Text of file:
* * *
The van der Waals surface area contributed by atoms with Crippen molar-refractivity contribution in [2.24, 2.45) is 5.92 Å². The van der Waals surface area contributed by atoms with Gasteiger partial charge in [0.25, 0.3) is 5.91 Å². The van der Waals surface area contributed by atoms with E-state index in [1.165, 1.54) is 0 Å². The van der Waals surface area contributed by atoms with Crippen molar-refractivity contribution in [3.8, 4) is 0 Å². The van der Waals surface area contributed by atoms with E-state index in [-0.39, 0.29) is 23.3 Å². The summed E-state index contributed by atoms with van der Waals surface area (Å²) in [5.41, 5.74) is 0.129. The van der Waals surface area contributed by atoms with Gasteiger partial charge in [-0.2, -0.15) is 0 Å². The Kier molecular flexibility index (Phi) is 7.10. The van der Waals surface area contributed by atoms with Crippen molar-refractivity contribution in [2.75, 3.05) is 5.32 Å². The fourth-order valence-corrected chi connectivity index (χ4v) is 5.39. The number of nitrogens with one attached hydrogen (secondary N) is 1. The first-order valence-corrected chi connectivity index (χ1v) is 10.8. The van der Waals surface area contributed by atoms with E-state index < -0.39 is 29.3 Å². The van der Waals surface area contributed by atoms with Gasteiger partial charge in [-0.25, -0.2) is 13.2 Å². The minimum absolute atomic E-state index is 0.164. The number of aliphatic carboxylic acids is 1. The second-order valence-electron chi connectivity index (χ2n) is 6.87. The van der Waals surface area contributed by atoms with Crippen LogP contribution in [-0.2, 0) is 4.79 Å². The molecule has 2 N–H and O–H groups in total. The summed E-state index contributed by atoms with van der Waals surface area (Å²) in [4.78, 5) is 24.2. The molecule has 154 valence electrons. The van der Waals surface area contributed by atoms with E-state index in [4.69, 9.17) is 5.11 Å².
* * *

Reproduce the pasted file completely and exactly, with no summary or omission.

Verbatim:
The van der Waals surface area contributed by atoms with Crippen molar-refractivity contribution in [2.24, 2.45) is 5.92 Å². The van der Waals surface area contributed by atoms with Gasteiger partial charge in [0.25, 0.3) is 5.91 Å². The van der Waals surface area contributed by atoms with E-state index in [1.165, 1.54) is 0 Å². The van der Waals surface area contributed by atoms with Crippen molar-refractivity contribution in [3.8, 4) is 0 Å². The van der Waals surface area contributed by atoms with E-state index in [-0.39, 0.29) is 23.3 Å². The summed E-state index contributed by atoms with van der Waals surface area (Å²) in [5.41, 5.74) is 0.129. The van der Waals surface area contributed by atoms with Gasteiger partial charge in [-0.2, -0.15) is 0 Å². The Kier molecular flexibility index (Phi) is 7.10. The van der Waals surface area contributed by atoms with Crippen molar-refractivity contribution in [2.75, 3.05) is 5.32 Å². The fourth-order valence-corrected chi connectivity index (χ4v) is 5.39. The number of nitrogens with one attached hydrogen (secondary N) is 1. The first-order valence-corrected chi connectivity index (χ1v) is 10.8. The van der Waals surface area contributed by atoms with E-state index < -0.39 is 29.3 Å². The van der Waals surface area contributed by atoms with Gasteiger partial charge in [-0.25, -0.2) is 13.2 Å². The minimum absolute atomic E-state index is 0.164. The number of aliphatic carboxylic acids is 1. The second-order valence-electron chi connectivity index (χ2n) is 6.87. The van der Waals surface area contributed by atoms with Crippen LogP contribution in [-0.2, 0) is 4.79 Å². The molecule has 2 N–H and O–H groups in total. The summed E-state index contributed by atoms with van der Waals surface area (Å²) in [4.78, 5) is 24.2. The molecule has 154 valence electrons. The van der Waals surface area contributed by atoms with E-state index in [4.69, 9.17) is 5.11 Å².